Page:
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How to write a paragraph that makes sense

  • It’s the building blocks of any writing. It’s what you need to lay your points. It’s the perfect structure that holds your arguments. Yet, many students don’t know how to write a good paragraph that clarifies their message.

    More than a headline or lead or thesis statement, a paragraph is the flesh and bone of your writing. Remove one, and your message jumbles, your article dissolves. To begin with, writing a 100+ words paragraph in your essay doesn’t make it perfect.

    Quantity doesn’t matter in an essay writing. Quality does. The words in your paragraph don’t have to be too much; they just have to make sense.

    So, how do you write a paragraph that makes sense? First, understand the elements of a good paragraph.

    The elements of a good paragraph

    A good paragraph comprises of 5 basic elements:

    1. Topic sentence
    2. Explanation of the topic sentence
    3. Example (to clarify the topic sentence)
    4. Use of transitional words
    5. Conclusion (that justifies the topic sentence)

    Let’s explain how to use them to write a great paragraph that makes sense.

    1. Topic sentence

    This is the first sentence that explains the main theme of your paragraph. Like a title of a book, the topic sentence tells the reader what to expect in the book (paragraph). Because it’s a summary of the entire theme of the paragraph, a topic sentence is usually short, succinct, and direct, written just like a headline of a book or an article.

    For example, let say your professor gives you an assignment to write on the following topic, “Is Nigeria a Rich Country?” Your topic sentence, if you’re writing in support of the argument, should read like this:

    • “Without doubt, Nigeria is a rich country.

    Notice that it’s brief (the sentence has only 7 words), it’s direct, and it’s succinct. In addition, you tell the reader your point of view, which adds clarity to your message.

    2. Explanation of the topic sentence

    The explanation serves as the body of your topic sentence. This is where you’ll discus your points and present your arguments using data, statistics, and case studies to back them up.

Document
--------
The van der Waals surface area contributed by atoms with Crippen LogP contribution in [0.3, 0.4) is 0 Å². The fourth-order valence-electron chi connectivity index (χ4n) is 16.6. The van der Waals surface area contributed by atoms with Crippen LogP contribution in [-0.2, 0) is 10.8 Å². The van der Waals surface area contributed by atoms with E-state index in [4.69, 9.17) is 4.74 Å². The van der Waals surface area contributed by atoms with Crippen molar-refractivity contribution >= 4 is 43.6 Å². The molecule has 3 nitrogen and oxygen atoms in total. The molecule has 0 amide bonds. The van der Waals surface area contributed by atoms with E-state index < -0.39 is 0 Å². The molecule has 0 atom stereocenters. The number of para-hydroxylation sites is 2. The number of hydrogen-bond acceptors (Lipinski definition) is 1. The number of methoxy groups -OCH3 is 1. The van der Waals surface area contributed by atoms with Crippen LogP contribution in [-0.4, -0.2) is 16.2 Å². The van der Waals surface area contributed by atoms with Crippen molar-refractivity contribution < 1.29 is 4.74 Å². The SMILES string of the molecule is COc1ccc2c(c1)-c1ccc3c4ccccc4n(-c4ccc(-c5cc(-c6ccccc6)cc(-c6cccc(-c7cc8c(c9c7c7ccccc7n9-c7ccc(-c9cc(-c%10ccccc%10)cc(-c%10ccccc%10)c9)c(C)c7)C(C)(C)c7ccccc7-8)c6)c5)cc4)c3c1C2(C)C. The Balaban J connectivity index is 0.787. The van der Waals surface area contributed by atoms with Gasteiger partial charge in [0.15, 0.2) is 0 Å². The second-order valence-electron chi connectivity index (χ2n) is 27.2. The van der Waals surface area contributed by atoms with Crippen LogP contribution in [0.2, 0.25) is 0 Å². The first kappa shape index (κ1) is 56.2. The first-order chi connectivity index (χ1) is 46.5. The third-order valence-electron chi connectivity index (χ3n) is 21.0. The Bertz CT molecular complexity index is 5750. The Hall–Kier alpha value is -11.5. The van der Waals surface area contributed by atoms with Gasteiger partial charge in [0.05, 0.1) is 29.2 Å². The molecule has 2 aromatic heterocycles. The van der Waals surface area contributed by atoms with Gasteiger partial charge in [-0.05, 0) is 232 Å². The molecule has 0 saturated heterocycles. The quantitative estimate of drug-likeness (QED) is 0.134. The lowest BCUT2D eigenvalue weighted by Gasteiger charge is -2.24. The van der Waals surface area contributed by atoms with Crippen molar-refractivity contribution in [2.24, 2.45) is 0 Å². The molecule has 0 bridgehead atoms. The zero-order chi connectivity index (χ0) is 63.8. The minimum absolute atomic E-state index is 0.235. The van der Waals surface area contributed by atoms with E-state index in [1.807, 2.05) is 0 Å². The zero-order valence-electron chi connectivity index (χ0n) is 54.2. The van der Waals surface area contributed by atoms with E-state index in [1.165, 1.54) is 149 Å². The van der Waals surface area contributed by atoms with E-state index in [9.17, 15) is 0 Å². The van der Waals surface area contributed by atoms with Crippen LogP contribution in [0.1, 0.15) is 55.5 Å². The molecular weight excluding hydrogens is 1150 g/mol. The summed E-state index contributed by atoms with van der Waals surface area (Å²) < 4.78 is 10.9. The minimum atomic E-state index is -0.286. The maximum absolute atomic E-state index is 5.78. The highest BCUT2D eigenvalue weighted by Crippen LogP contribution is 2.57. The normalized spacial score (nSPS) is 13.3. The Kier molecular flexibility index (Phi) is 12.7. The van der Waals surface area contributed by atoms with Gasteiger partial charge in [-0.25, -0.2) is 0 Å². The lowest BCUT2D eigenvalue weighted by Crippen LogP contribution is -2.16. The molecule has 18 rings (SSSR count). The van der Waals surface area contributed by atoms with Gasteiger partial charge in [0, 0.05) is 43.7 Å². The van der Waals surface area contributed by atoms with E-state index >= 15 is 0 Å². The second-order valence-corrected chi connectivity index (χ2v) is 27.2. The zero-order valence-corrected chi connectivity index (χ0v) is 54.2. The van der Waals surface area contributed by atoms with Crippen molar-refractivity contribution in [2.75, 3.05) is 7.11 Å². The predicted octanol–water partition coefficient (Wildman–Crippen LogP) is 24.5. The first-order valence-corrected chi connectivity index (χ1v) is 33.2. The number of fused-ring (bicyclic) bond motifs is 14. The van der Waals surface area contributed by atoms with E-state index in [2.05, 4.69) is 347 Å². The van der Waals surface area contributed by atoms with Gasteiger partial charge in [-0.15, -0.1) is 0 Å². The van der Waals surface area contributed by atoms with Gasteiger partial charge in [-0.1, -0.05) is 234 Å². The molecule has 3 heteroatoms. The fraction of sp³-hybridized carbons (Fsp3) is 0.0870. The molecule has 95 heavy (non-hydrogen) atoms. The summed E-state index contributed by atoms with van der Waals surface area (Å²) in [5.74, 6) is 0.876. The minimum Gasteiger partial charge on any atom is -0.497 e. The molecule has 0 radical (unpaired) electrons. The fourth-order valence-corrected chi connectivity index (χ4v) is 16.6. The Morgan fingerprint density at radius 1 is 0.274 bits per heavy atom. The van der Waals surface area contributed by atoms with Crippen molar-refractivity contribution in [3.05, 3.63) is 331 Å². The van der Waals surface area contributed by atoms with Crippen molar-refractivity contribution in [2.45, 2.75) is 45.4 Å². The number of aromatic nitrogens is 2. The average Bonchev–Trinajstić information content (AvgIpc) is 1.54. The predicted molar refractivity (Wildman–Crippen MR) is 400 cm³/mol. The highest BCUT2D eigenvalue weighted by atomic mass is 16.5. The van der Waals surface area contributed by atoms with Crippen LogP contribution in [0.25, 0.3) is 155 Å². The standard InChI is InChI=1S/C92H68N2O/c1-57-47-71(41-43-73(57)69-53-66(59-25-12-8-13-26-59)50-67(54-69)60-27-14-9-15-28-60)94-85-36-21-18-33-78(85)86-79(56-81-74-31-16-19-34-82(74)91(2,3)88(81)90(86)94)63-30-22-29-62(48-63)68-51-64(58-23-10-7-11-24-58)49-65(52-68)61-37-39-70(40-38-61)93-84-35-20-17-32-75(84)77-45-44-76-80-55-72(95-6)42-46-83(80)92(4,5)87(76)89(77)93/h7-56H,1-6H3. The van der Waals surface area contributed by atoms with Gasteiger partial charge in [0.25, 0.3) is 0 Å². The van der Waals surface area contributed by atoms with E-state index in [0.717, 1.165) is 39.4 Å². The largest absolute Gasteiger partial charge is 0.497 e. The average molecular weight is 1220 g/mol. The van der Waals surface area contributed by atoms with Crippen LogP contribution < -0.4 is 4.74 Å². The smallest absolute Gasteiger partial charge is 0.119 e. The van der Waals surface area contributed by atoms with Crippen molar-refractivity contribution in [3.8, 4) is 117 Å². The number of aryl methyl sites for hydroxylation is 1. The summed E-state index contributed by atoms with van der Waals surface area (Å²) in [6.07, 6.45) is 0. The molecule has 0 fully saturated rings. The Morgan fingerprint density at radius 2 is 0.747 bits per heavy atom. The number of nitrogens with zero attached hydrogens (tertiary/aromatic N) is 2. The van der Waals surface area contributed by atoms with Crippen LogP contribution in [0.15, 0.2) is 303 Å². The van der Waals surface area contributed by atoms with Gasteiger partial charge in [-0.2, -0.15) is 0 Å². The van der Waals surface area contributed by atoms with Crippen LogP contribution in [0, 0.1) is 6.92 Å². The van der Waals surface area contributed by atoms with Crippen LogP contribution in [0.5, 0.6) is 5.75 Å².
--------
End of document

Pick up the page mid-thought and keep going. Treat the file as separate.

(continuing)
Using our earlier example, your explanation of the topic sentence – “Without doubt, Nigeria is a rich country,” should be written along these lines:

    • “It’s one of the top oil-producing countries in the world and one-fifth of the oil produced in Nigeria is exported to the U.S. In fact, the Citigroup projected that “Nigeria will top the world in average GDP growth between 2010 and 2050.”

     3. Example (to clarify the topic sentence)

    To add more clarity to the topic sentence, you need to garnish it with an example. The goal is to make your points vivid and simple for your reader to fathom. Let’s continue with our example in the earlier sections. You can exemplify your topic sentence this way:

    • “This is no coincidence. The country, for example, has mass deposits of natural resources in almost all its 36 states – including the Federal Capital Territory (FCT); human resources that are second to none in the continent, and a vast areas of land suitable for agricultural produce. In addition to its rising population, youthful population is increasing in Nigeria. World Economic Forum (WEF) recently projected that Nigeria’s working age population, (adults ages 15 to 64), is expected to grow by 2 percent by 2050. Last year, the IMF rate the “Africa’s giant” as the “biggest economy” in Africa.”

    4. Use transitional words

    These words connect sentences with each other in your paragraph. Think of them as the bridge that connects one road to another. Common transitional words we used in our previous example include:

    • In fact
    • For example
    • In addition

    The transitional words will make your points flow well and help your reader sail smoothly as they go through your adventurous words.

    5. Conclusion

    This is where you wrap up your paragraph by justifying your topic sentence. For example, going by our earlier example, you can wrap up your argument that Nigeria is a rich country by summarizing the whole point in terse words as follows:

    • “With all this great economic outlook, Nigeria can be said to be a very rich country.”

    Bringing it together

    Going by our example, this is how your paragraph will look like:

    Is Nigeria a Rich Country?

    Without doubt, Nigeria is a rich country. It’s one of the top oil-producing countries in the world and one-fifth of the oil produced in Nigeria is exported to the U.S. In fact, the Citigroup projected that “Nigeria will top the world in average GDP growth between 2010 and 2050.” This is no coincidence. The country, for example, has mass deposits of natural resources in almost all its 36 states – including the Federal Capital Territory (FCT); human resources that are second to none in the continent, and a vast areas of land suitable for agricultural produce. In addition to its rising population, youthful population is increasing in Nigeria. World Economic Forum (WEF) recently projected that Nigeria’s working age population, (adults ages 15 to 64), is expected to grow by 2 percent by 2050. Last year, the IMF rate the “Africa’s giant” as the “biggest economy” in Africa. With this great economic outlook, Nigeria can be said to be a very rich country.

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